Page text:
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Ask an expert: ‘Why is my late mother’s bank asking for probate when her estate was so small?’

Find out the limits above which different banks require a 'grant of probate'

Probate costs will rise to over £1,000 for thousands

Every week, Which?’s money experts answer your financial queries. You can submit your questions to money-letters@which.co.uk, or via our Facebook or Twitter pages.

Q. I’m trying to sort out my late mother’s estate. Her affairs were straightforward as she had one bank account with a modest balance. However, the bank told me the balance was too high to avoid probate, meaning I’d have to pay the £215 fee. This seems very unfair. Can it insist on this?

Supplied via the Which? Money Helpline.

A. Perhaps the last thing you want to be dealing with when a loved one has passed away is paperwork and finances, but it is often an inevitable part of what you need to do when someone dies.

Settling bills, gathering all the assets in someone’s estate and paying any inheritance tax liability are all responsibilities an executor of someone’s estate, and in order to do this you’ll often need to obtain a ‘grant of probate’ (or ‘confirmation’ in Scotland), giving you the legal right to handle their affairs.

And while most banks will agree to make direct payments from the deceased’s bank account to cover funeral expenses, any funds they have in their accounts normally remain frozen until you have been issued with a grant of probate.


Need help with probate?

Which? Legal Probate can help you through the entire probate process with comprehensive guidance and one-to-one, expert help from our trained probate specialists for a fixed fee. The service costs £199.  See probate.which.co.uk or call 01992 825001 Monday to Friday 8.30am-6pm.


When do I need a grant of probate?

You said your mother had an uncomplicated estate, so you’ve decided to administer it on your own.

And while you say you were surprised that you needed a grant of probate (sometime’s called a ‘grant of representation’) to access the funds in her bank account, it’s often only avoidable for people with less than £5,000 in their estate, those who held savings jointly with a surviving spouse or civil partner, or estates that do not include land, property or shares.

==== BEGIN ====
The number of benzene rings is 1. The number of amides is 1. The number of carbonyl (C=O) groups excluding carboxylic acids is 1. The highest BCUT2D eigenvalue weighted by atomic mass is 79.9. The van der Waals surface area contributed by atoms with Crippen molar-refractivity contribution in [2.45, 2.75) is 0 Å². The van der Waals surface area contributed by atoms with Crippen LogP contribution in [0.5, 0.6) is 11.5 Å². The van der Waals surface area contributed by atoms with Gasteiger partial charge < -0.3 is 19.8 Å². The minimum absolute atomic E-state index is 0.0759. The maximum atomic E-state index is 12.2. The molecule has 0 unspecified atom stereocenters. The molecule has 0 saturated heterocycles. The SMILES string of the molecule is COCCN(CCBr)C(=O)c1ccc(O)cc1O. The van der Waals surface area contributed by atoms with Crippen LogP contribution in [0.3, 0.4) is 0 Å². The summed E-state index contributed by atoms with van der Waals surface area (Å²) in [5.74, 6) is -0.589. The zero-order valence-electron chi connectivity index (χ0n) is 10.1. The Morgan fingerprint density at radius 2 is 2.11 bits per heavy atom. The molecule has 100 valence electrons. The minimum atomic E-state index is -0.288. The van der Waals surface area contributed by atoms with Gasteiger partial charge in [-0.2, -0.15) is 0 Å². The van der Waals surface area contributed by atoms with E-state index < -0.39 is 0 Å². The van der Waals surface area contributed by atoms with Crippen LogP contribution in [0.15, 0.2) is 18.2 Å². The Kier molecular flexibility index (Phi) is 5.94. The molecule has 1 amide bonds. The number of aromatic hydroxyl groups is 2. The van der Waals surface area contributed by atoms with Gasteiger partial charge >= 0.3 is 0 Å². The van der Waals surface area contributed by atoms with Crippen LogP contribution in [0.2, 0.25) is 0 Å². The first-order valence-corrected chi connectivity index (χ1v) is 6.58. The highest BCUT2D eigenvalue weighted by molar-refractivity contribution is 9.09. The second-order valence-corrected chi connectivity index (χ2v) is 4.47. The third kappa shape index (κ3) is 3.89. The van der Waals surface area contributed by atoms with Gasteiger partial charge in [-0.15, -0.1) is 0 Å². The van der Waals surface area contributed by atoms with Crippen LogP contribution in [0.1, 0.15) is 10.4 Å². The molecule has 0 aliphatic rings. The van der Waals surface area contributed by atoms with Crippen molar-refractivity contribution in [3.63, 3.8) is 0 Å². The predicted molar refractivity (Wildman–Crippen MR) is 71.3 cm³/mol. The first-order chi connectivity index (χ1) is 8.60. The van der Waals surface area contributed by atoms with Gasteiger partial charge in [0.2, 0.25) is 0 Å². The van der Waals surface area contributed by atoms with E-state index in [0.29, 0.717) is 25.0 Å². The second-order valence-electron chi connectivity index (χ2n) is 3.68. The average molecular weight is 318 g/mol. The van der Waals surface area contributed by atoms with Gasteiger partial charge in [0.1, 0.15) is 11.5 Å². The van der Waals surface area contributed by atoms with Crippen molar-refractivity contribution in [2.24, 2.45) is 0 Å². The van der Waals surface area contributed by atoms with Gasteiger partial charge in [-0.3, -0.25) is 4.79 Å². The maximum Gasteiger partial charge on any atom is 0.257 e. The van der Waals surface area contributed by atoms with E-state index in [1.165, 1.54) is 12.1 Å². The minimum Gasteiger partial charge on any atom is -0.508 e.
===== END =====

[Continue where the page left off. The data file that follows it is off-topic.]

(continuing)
In recent years, however, banks have sought to make the process easier for people dealing with a bereavement by increasing the amount they will release without needing a grant of probate.

But there are large variations in the limits at which banks require you to apply for probate. National Savings and Investments, for example, will insist on probate on balances of £5,000 and over, but other banks may release as much as £50,000 without it.

The table below shows the thresholds at which different banks require a grant of probate.

Provider Probate threshold
Bank of Scotland Funds up to £50,000
Barclays Funds up to £30,000
First Direct Funds up to £20,000
Halifax Funds up to £50,000
HSBC Decided on a case by case basis
Lloyds Bank Funds up to £50,000
M&S Bank Decided on a case by case basis
Nationwide Funds up to £30,000
RBS/NatWest Funds up to £25,000
Santander Funds up to £25,000
TSB Funds up to £25,000

How do I apply for grant of probate?

To apply for probate, there are four main steps to take: you need to complete the relevant probate application form (either PA1 in most of the UK or C1 in Scotland), pay an administration fee, which is currently £215, complete an inheritance tax form and swear a formal oath.

For straightforward estates, where the net value is below the inheritance tax threshold and there are no complicating factors, such as foreign property, you should complete form IHT 205.

For estates where there is IHT to pay, or complicating factors such as foreign property, you must complete a full IHT 400 account and get this approved by HMRC.

Once the grant of probate has been issued, you can share a copy with the financial institutions holding your late mother’s money to release the funds so that you can pay outstanding debts and taxes and distribute what’s left to the people named in her will.

To get the full picture on the probate process, and what you need to do, read our free guides on probate.

And if you need support during the probate process, give Which? Legal Probate a call on 01992 825001 to discuss your options.

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